TRAMA:

Primavera: Un cancello si apre e rivela una piccola costruzione al centro di un tranquillo laghetto, circondato da verdi colline. Un monaco di mezza eta’ sta pregando. Va a svegliare un ragazzino, che e’ il suo pupillo e il suo unico compagno. Il monaco spazza i pavimenti e poi si incammina fuori insieme al ragazzino per cercare delle erbe. I due remano fino alla riva opposta e il ragazzino salta su una testa gigante del Buddha per guardare dall’alto tutto il laghetto. Lasciato solo, il ragazzino gioca con gli animali che vivono intorno al lago. Il suo maestro lo segue vedendo che il ragazzino si diverte a torturare gli animaletti del lago, un pesce, un serpente e una rana, li tortura legando loro un filo che è a sua volta lega ad una pietra, in modo tale da non farli muovere piu’. Durante la notte, il monaco lega un masso alla schiena del ragazzino mentre costui dorme, il mattino seguente il monaco chiede al suo pupillo di andare a liberare gli animali. Il ragazzino scopre che due animaletti sono morti e comincia a piangere. Il maestro gli insegna che quelle pietre che lui ha legato agli animali saranno le pietre che il suo cuore dovra’ portare per tutta la sua vita.

Estate: Il Cancello si apre. Il ragazzo ora e’ diventato un robusto e giovane uomo. Sta guardando il panorama nebbioso stando sopra la testa gigante del Buddha quando egli scorge due donne che si stanno avvicinando al piccolo molo. La madre sta parlando della sua giovane figlia al maestro, perche’ lei e’ malata. La madre lascia la figlia alle cure del maestro. Il ragazzo e’ spazientito dalla presenza, per lui nuova, di questa giovane e attraente ragazza. Il suo istinto riemerge quando la vede svestita. Tenta di toccarla mentre sta dormendo. Egli prova in vano a controllarsi. Alla fine , fanno l’amore. Fanno l’amore anche nel tempio, quando il maestro dorme. Il sesso l’ha guarita. Una mattina il maestro trova i due giovani che dormono nudi nella barca. Il ragazzo cerca il perdono del maestro, ma quest’ultimo dice che il sesso era la giusta medicina per la ragazza Eccetto che ora la ragazza deve tornare alla sua vita, e deve lasciare la casa del maestro. Ma il ragazzo e’ innamorato, e non puo’ vivere senza di lei. Cosi’ una notte egli prende una statuetta del Buddha dal tempio e lascia il maestro e la sua casa.

Autunno: Il maestro vede un articolo su un vecchio giornale: il ragazzo ha ucciso sua moglie ed è fuggito. Il ragazzo e’ tornato dal maestro in uno stato di inquietudine rabbia e disperazione, ma ha anche riportato la statuetta. Egli ha ucciso sua moglie perche’ lei lo ha imbrogliato. Non riusciva a capire perche’ lei l’ho odiasse cosi’ tanto. Egli e’ cosi’ disperato che ha anche tentato di togliersi la vita. Il maestro l’ho rimprovera non per aver ucciso, ma per aver tentato di suicidarsi. Allora il maestro comincia  disegnare vari simboli sul pavimento della sua casa e gli chiede di incidere tutti quei segni nel legno: questo avrebbe aiutato a sbollire la rabbia. Mentre il ragazzo sta cominciando ad incidere , arrivano due poliziotti con un mandato di cattura. Il giovane e’ pronto a combattere i due poliziotti, ma il maestro gli ordina di continuare il suo lavoro. Il maestro chiede ai due poliziotti di permettergli di finire di incidere: il lavoro coprira’ l’intera notte. Anche i due poliziotti lo sostengono: uno di loro gli mantiene la candela per dargli visibilita’ durante la notte,l’altro gli mette addosso la sua giacca per riscaldarlo, a lavoro compiuto, cade sfinito a terra.. La mattina seguente il maestro comincia a colorare i simboli incisi, e anche i due poliziotti danno una mano. A lavoro compiuto, i due portano il giovane via con loro ma non hanno bisogno di usare la forza: la sua rabbia e’ sparita. Il maestro fa un cenno con la mano in segno di addio (la barca non si muove fino a che il ragazza non si volti e risponda). Poi il maestro sale sulla barca e si da fuoco. Mentre il corpo e’ circondato dalle fiamme, un serpente d’acqua striscia fuori dal pavimento del monastero fin dentro il tempio(la sua reincarnazione?).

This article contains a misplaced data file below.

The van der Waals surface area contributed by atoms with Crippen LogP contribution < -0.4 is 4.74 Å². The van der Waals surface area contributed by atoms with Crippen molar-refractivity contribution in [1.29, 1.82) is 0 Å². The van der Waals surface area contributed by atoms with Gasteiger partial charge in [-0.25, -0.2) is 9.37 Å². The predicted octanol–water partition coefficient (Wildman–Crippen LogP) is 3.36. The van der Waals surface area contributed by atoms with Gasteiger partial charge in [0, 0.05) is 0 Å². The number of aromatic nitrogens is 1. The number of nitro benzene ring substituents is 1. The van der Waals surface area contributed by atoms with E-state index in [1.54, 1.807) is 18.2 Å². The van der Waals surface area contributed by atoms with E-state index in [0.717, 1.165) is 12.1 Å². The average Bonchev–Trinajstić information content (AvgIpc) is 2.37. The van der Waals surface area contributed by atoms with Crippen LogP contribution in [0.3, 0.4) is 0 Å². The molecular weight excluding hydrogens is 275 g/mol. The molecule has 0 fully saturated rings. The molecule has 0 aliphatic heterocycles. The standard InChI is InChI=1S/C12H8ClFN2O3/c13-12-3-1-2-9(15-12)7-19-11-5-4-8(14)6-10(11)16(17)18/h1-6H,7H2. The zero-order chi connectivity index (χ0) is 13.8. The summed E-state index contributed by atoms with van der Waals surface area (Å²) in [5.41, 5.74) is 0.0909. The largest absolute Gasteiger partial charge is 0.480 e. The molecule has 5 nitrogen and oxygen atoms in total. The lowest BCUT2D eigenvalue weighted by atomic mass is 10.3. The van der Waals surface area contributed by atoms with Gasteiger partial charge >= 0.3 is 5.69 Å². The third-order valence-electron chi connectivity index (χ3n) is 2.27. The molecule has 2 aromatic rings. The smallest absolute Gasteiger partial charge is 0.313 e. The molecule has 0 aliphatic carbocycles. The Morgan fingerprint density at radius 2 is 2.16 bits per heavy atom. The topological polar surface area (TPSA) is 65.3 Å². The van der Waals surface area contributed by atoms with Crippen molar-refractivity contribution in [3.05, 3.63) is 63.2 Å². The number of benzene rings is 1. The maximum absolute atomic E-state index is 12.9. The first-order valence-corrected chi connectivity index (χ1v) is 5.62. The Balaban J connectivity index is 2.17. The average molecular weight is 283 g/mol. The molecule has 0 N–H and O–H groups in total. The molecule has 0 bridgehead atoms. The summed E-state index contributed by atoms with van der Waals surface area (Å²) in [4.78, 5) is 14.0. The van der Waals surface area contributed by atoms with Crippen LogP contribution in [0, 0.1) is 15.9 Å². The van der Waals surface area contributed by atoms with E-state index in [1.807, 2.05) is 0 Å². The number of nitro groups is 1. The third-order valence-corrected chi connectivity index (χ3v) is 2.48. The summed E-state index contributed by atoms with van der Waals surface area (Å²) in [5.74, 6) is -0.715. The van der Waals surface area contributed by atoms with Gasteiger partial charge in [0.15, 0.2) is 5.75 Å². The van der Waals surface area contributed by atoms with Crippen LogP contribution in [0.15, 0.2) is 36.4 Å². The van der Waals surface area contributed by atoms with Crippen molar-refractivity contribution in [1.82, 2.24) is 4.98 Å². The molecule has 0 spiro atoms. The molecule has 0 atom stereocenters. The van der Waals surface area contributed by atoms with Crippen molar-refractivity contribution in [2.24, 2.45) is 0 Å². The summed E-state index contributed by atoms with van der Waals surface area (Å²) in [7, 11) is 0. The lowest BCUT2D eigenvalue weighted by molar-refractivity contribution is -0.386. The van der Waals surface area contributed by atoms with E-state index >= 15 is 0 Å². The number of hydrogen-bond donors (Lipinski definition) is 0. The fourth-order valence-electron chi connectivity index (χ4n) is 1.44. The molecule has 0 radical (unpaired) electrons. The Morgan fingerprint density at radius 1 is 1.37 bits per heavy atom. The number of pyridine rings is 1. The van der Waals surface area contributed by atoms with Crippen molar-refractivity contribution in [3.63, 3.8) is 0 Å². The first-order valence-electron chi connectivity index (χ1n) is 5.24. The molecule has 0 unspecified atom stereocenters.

Inverno: Il cancello si apre e rivela un paesaggio innevato. Il lago e’ ghiacciato, il tempio e’ coperto di neve. Solo il serpente vive nel tempio. Un uomo arriva e prende possesso del tempio: ovviamente, egli ha scontato la sua pena e va prendere il posto del suo maestro. Egli rinviene nel ghiaccio del lago le spoglie del maestro e costruisce un urna del Buddha per conservarle. Poi egli sistema di nuovo il tempio e diventa il nuovo maestro. Una madre(che ha il capo coperto) porta un bambino al monastero e riparte la notte dopo aver pregato. La donna inciampa in una buca del lago ghiacciato e affoga. Di primo mattino, l’uomo scopre il corpo. Le scopre il viso e rimane scioccato (un altro lui?). Egli lega una grossa pietra alla sua schiena(come fece con gli animali da ragazzino) e porta una statua del Buddha in cima al monte. Raggiunge la sommita’ mentre il sole si sta levando e il tempio appare al centro del lago. Il cancello si apre. E’ primavera: il ghiaccio si e’ ormai sciolto. Il nuovo maestro e il ragazzino ora hanno una tartaruga. Il ragazzino gioca con la tartaruga e la tortura………